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Finding Balance Between SEO and Non-SEO Traffic Generation

So much SEO.

You might think, from all the buzz about search engine optimization - SEO - that it offers a cure for all the world's business ills. Somehow, SEO has been propelled from the backwaters of Internet geekdom into the forefront of modern business marketing. For example, if Google's own search results are any indication, the interest in SEO yields almost 50% of the interest in general advertising. That level of interest seems way out of proportion to the realities of business advertising.

So Why All The Hubbub?

The excitement seems to be around the notion that SEO means "free advertising", that it means, if you do it right, millions of people will be clicking through to your site willy-nilly having found you on some search engine and then will immediately do business with you. And behind all that excitement are thousands of overnight SEO "experts" that, variously, all claim to ... (pick one)

* Have SEO secrets that will help you get an unfair advantage over the next guy;

* Guarantee you a first-page listing for an incredibly low monthly rate;

* Provide hundreds of high page rank sites that will link to your site;

* Give you 5/10/20 quick tips to immediately improve your rankings;

* Tell you what Google/MSN/Yahoo doesn't want you to know about SEO;

* Tell you that whatever SEO you're doing is all wrong; or

* Some other variant of the above.

To some extent, this notion of "free advertising" is not altogether inaccurate. SEO can result in your site being found - free of charge - and it can result in traffic to your site that may, in fact, result in new business. But the reality of SEO is not quite that simple.

SEO Is Far From "FREE".

SEO takes work... often, hard work. For those that aren't familiar with what's involved in SEO, below is a list of some of the typical activities that (as the CREST commercials used to say) "when applied in a conscientious program of regular professional care" will result in higher search engine rankings.

* Researching and selecting keywords that are truly relevant to your desired audience;

* Researching competition for desired keywords;

* Researching and analyzing competitive websites;

* Re-writing and restructuring your website to address desired keywords, to be moreaccessible by search engine "crawlers", to appropriate label meta tags, headings, and inter-page links;

* Create a program to build links to your site from other sites (directories, exchanged links,article marketing, etc.)

* Create a program to keep content on your site regularly refreshed and synchronized with all the above.

* Regularly (daily or weekly) monitor all the search engines and your competitors positions

SEO Is Not Easy.

Doesn't quite sound as easy as some people suggest does it? That's because it's not. And it's all the more complicated when you realize that every site on that first page, and on the second and third, is trying to do the same thing - but against you! You boost your rank above them. They go to work and boost their site back above yours. And so on and so on... It's a war and the SEO "experts" are the arms dealers.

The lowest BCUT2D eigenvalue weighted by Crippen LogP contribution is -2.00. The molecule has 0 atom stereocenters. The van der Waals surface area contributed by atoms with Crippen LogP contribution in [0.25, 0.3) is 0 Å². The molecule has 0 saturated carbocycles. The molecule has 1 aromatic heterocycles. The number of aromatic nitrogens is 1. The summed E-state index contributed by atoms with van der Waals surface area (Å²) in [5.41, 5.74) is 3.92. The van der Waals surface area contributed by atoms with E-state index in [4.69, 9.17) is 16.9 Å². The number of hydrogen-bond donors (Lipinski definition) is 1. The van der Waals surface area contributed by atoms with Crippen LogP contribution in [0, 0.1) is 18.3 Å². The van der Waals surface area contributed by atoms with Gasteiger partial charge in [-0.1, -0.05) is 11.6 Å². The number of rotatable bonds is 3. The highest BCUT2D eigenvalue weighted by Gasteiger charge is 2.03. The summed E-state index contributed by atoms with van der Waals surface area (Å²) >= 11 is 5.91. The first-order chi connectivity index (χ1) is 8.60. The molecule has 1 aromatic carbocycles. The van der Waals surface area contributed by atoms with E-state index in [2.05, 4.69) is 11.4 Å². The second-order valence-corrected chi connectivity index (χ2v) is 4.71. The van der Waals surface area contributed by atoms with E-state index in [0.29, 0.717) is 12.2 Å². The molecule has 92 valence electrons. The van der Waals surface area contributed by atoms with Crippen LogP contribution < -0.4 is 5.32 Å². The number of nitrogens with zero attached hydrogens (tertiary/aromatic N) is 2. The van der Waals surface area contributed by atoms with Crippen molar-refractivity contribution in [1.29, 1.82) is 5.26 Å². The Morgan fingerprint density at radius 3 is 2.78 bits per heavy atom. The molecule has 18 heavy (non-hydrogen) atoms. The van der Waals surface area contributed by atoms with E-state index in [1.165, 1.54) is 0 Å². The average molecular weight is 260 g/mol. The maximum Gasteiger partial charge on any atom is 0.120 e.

Your Goals And Those Of The Search Engine May Be Different.

If you're going to pay good money for SEO, it may also be worthwhile to keep in mind that search engines don't necessarily have a goal of making you the most findable site on the web. The bottom line for them is making sure that their users finds what they are looking for. Satisfying that requirement may mean that you don't and should not come up first. Google is the number one search engine for a reason: Google users get results they want. Those may not be the results you want.

Short Term and Long Term.

In the short run, there may be some serious benefits from investing in SEO to boost your search engine rankings. In the long run, however, there's probably not much you can do beyond a certain point. Frankly, if you have a finite budget, altering the basic nature of your site and trying to boost how valuable your site is to others (as represented by links to your site) can only be taken so far. After a point, the perfect market characteristics of the search engine will prevail.

Balance SEO With Other Forms Of Traffic Generation.

What this means is: yes, do make sure you do the essential SEO necessary to optimize your rankings in search engines. But do it in the context of an overall marketing program. Definitely use SEO to ensure that you get a fair and accurate appraisal by search engines. But also invest in other non-SEO lead-generation methods to bring traffic to your site and business to your table.

Above all, measure the results of your SEO and non-SEO activities carefully and frequently. When SEO reaches the point of diminishing returns, cut the rate in which you invest in it and boost your reliance on non-SEO marketing to reach your goals. In the long run, traditional non-SEO marketing may just be the most reliable and consistent way to boost traffic to your site.

Kurt D. Lynn has been a founder, cofounder, or senior executive of half a dozen enterprises in both the U.S. and Canada. Currently Kurt provides consulting and communication services focused on the needs of emerging and growing businesses. His consulting firm, KLynn Inc, offers an assortment of proven services for the development of sound marketing strategies, tactics, and project execution. His communication services, while more diverse, are focused on optimizing sales and marketing effectiveness: www.klynn.ca/

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